The reality of 2020

As the new academic year gets underway, Caroline Doherty, head of education strategy at The Key, reflects on how many of our 2020 education sector predictions ended up being far from reality and examines which emerging trends might be here to stay.

Back in January I shared my thoughts on what the education sector could expect in 2020. I considered manifesto commitments (that December election feels a long time ago now) and topics like Ofsted, funding and curriculum. Unsurprisingly perhaps, I didn’t suggest a global pandemic might force the country’s schools to close to the majority of students at a moment's notice, or that teachers would undertake a vast remote learning experiment. I also failed to predict that we'd take, albeit tentative steps, to examine the concept of race in our society and our curricula. So, I think it's safe to say I won’t be taking up a career in fortune telling any time soon.

But in all seriousness, as the new academic year begins, where are we now and what's next? As the reality of living with COVID-19 sets in, and we get our heads around the tiers of the ‘contain strategy’, year group bubbles, staggered starts and facemasks, there are still some big unanswered questions. What’s going to happen about exams next year? How will rotas, if needed, work in practice? Could schools close again in the event of a second nationwide spike? I’ve learnt from my previous prediction experience, and won’t attempt to answer those questions here, but I will stick my neck out and suggest three emerging trends that are hopefully here to stay.

The power of collaboration

Everyone in education shares a common purpose, so joint working is nothing new, but the speed and depth of partnership working has increased hugely. When the crisis hit, the focus was on shared humanity, and professional generosity abounded (as it always does in education). Schools have repeatedly gone above and beyond to support each other and the communities they serve. Whether it be projects on the scale of Oak Academy, or school leaders sharing their preparations and documents with peers or just providing a sympathetic listening ear, colleagues across the country have truly united. This powerful common purpose makes the sector much more of a force to be reckoned with and has made the government reconsider its actions on too many occasions to mention. Hopefully, we’ll see more of this powerful, collective voice of the profession this academic year.

Tackling the growing disadvantage gap

As attention turns firmly to catch-up, evidence confirms the gap between disadvantaged pupils and their peers has grown even wider. The Education Policy Institute recently showed it has actually stopped narrowing for the first time in a decade. While progress on closing the gap was stalling even before the pandemic, disadvantaged pupils in England are now 18.1 months of learning behind their peers by the time they finish their GCSEs – the same gap as five years ago. The introduction of the National Tutoring programme later this term as part of the wider “catch up premium” promises to provide some additional support to schools. However, teachers will have their work cut out assessing all pupils’ learning gaps and making sure that those on pupil premium don’t get further behind, particularly if schools have to return to periods of remote learning.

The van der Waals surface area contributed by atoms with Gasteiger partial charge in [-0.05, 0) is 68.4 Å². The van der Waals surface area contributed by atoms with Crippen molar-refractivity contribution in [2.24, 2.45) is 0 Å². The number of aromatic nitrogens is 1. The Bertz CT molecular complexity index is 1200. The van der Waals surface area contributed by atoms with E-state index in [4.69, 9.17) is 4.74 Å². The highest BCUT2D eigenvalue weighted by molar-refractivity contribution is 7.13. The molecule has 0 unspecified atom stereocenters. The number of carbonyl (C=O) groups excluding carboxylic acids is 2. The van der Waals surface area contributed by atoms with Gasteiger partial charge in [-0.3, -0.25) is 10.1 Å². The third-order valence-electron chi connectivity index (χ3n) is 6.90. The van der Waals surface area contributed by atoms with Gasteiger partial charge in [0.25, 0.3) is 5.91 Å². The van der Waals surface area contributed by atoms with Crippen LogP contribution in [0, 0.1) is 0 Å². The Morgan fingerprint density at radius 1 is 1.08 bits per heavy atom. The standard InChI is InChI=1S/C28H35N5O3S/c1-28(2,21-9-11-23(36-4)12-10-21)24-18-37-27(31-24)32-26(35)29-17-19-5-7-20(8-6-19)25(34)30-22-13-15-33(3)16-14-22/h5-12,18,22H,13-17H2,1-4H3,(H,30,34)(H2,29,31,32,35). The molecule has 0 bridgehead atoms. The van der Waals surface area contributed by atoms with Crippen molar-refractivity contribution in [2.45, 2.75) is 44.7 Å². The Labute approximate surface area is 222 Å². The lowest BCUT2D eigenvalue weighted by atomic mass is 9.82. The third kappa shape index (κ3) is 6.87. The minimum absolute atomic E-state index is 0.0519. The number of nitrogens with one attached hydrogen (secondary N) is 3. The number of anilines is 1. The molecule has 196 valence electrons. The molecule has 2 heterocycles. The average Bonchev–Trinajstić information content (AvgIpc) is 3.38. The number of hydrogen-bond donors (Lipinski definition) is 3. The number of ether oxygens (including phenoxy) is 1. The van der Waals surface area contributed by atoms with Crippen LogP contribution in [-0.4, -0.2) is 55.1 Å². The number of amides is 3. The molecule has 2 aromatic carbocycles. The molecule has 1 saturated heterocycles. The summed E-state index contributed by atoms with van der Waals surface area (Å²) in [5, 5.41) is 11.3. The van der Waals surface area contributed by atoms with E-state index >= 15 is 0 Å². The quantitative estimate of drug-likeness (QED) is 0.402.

Diversity and inclusion  

A positive change in the past few months has been a new openness and appetite for discussing systemic racism, unconscious bias and the vital roles schools can play in developing the kind of society where everyone can achieve and succeed. Curriculum review was, of course, the hot topic last September with the introduction of the new Ofsted framework. However, the urgency and potency of the Black Lives Matter movement is leading to even more important work being done in schools to use their curriculum to work towards racial justice. There is also a huge amount of work to do on diversity in school leadership. As Mindful Equity founder, Youlande Harrowell points out, staggeringly just 0.1% of assistant heads are from mixed white, black African and Chinese groups.

Building inclusive workplaces and facilitating flexible working is another issue that has been thrown into sharper focus this year, with many teachers working at home while looking after their own children. Staff meetings and CPD sessions via Zoom may mean less pressure for staff to be physically present beyond their time with pupils and even open up the hitherto unimaginable prospect of “teaching from home”. Bearing in mind how exhausted the school workforce is, and the challenges this year will hold, I’m sure lots of schools will be thinking about how they can use technology to reduce workload and work more flexibly for the long term.  =The leaders running our schools have proven time and time again, their flexibility and willingness to adapt to whatever is thrown at them, in order to do the best for their pupils. If COVID-19 has taught us anything, it’s that we should hold on to what we do know about our schools, teachers and pupils and stop trying to second guess or predict the future for a while. 

Caroline Doherty is head of education strategy at The Key, a provider of up-to-the-minute sector intelligence and resources that empower education leaders with the knowledge to act. Caroline has been a school governor for 10 years.